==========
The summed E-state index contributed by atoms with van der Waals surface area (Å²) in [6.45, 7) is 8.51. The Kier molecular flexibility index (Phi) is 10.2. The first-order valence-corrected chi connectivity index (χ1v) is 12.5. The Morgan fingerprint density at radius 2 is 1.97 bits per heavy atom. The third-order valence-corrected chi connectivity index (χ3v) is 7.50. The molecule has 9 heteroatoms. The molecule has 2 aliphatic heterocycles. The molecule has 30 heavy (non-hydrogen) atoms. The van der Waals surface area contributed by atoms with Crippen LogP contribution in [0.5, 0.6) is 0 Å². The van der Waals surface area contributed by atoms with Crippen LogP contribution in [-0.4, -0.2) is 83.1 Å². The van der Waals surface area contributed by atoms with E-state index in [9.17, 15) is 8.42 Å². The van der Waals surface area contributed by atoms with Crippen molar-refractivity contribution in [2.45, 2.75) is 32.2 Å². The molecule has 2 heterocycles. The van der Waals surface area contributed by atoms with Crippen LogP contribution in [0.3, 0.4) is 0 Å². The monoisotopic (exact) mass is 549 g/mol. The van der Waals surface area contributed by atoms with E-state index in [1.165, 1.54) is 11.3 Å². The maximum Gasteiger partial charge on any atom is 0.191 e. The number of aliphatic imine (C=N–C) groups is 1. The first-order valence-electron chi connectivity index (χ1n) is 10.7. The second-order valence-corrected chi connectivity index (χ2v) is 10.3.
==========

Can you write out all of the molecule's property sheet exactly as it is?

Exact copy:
The summed E-state index contributed by atoms with van der Waals surface area (Å²) in [6.45, 7) is 8.51. The Kier molecular flexibility index (Phi) is 10.2. The first-order valence-corrected chi connectivity index (χ1v) is 12.5. The Morgan fingerprint density at radius 2 is 1.97 bits per heavy atom. The third-order valence-corrected chi connectivity index (χ3v) is 7.50. The molecule has 9 heteroatoms. The molecule has 2 aliphatic heterocycles. The molecule has 30 heavy (non-hydrogen) atoms. The van der Waals surface area contributed by atoms with Crippen LogP contribution in [0.5, 0.6) is 0 Å². The van der Waals surface area contributed by atoms with Crippen LogP contribution in [-0.4, -0.2) is 83.1 Å². The van der Waals surface area contributed by atoms with E-state index in [9.17, 15) is 8.42 Å². The van der Waals surface area contributed by atoms with Crippen molar-refractivity contribution in [2.45, 2.75) is 32.2 Å². The molecule has 2 heterocycles. The van der Waals surface area contributed by atoms with Crippen LogP contribution in [0.3, 0.4) is 0 Å². The monoisotopic (exact) mass is 549 g/mol. The van der Waals surface area contributed by atoms with E-state index in [1.165, 1.54) is 11.3 Å². The maximum Gasteiger partial charge on any atom is 0.191 e. The number of aliphatic imine (C=N–C) groups is 1. The first-order valence-electron chi connectivity index (χ1n) is 10.7. The second-order valence-corrected chi connectivity index (χ2v) is 10.3.